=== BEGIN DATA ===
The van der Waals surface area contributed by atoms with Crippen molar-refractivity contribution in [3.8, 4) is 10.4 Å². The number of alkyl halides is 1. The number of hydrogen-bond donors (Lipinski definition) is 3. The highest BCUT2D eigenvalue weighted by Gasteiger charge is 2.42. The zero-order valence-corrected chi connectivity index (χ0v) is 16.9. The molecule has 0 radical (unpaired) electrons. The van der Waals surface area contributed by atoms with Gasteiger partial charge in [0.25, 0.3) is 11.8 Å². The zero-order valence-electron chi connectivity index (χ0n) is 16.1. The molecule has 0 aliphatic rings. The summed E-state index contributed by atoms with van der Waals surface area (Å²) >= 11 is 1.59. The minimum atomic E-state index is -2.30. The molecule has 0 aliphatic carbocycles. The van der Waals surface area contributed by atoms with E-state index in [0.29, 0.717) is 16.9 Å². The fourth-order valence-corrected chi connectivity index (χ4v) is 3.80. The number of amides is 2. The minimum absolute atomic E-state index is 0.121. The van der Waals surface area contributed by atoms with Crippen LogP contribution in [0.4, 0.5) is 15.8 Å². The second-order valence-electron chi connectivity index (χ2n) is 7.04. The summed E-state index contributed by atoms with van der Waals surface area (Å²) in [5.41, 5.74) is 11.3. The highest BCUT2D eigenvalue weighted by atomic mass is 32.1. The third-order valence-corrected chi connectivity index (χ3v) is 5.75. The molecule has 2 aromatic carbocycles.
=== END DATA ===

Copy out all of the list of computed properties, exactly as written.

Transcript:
The van der Waals surface area contributed by atoms with Crippen molar-refractivity contribution in [3.8, 4) is 10.4 Å². The number of alkyl halides is 1. The number of hydrogen-bond donors (Lipinski definition) is 3. The highest BCUT2D eigenvalue weighted by Gasteiger charge is 2.42. The zero-order valence-corrected chi connectivity index (χ0v) is 16.9. The molecule has 0 radical (unpaired) electrons. The van der Waals surface area contributed by atoms with Gasteiger partial charge in [0.25, 0.3) is 11.8 Å². The zero-order valence-electron chi connectivity index (χ0n) is 16.1. The molecule has 0 aliphatic rings. The summed E-state index contributed by atoms with van der Waals surface area (Å²) >= 11 is 1.59. The minimum atomic E-state index is -2.30. The molecule has 0 aliphatic carbocycles. The van der Waals surface area contributed by atoms with E-state index in [0.29, 0.717) is 16.9 Å². The fourth-order valence-corrected chi connectivity index (χ4v) is 3.80. The number of amides is 2. The minimum absolute atomic E-state index is 0.121. The van der Waals surface area contributed by atoms with Crippen LogP contribution in [0.4, 0.5) is 15.8 Å². The second-order valence-electron chi connectivity index (χ2n) is 7.04. The summed E-state index contributed by atoms with van der Waals surface area (Å²) in [5.41, 5.74) is 11.3. The highest BCUT2D eigenvalue weighted by atomic mass is 32.1. The third-order valence-corrected chi connectivity index (χ3v) is 5.75. The molecule has 2 aromatic carbocycles.